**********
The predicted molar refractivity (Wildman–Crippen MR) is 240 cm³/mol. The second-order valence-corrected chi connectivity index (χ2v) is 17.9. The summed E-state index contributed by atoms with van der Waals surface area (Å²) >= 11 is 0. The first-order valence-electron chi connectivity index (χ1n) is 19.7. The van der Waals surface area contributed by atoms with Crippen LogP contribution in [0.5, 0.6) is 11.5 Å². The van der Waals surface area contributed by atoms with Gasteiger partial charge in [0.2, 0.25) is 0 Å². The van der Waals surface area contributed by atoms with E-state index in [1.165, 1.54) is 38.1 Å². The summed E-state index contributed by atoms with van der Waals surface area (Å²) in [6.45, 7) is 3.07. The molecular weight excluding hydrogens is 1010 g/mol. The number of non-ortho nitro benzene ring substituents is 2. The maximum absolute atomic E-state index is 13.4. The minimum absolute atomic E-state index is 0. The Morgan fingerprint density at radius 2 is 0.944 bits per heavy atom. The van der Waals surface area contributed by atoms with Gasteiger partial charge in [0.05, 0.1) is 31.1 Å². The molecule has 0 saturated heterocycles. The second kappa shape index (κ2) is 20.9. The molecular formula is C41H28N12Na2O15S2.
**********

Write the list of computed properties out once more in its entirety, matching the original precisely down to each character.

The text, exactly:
The predicted molar refractivity (Wildman–Crippen MR) is 240 cm³/mol. The second-order valence-corrected chi connectivity index (χ2v) is 17.9. The summed E-state index contributed by atoms with van der Waals surface area (Å²) >= 11 is 0. The first-order valence-electron chi connectivity index (χ1n) is 19.7. The van der Waals surface area contributed by atoms with Crippen LogP contribution in [0.5, 0.6) is 11.5 Å². The van der Waals surface area contributed by atoms with Gasteiger partial charge in [0.2, 0.25) is 0 Å². The van der Waals surface area contributed by atoms with E-state index in [1.165, 1.54) is 38.1 Å². The summed E-state index contributed by atoms with van der Waals surface area (Å²) in [6.45, 7) is 3.07. The molecular weight excluding hydrogens is 1010 g/mol. The number of non-ortho nitro benzene ring substituents is 2. The maximum absolute atomic E-state index is 13.4. The minimum absolute atomic E-state index is 0. The Morgan fingerprint density at radius 2 is 0.944 bits per heavy atom. The van der Waals surface area contributed by atoms with Gasteiger partial charge in [0.05, 0.1) is 31.1 Å². The molecule has 0 saturated heterocycles. The second kappa shape index (κ2) is 20.9. The molecular formula is C41H28N12Na2O15S2.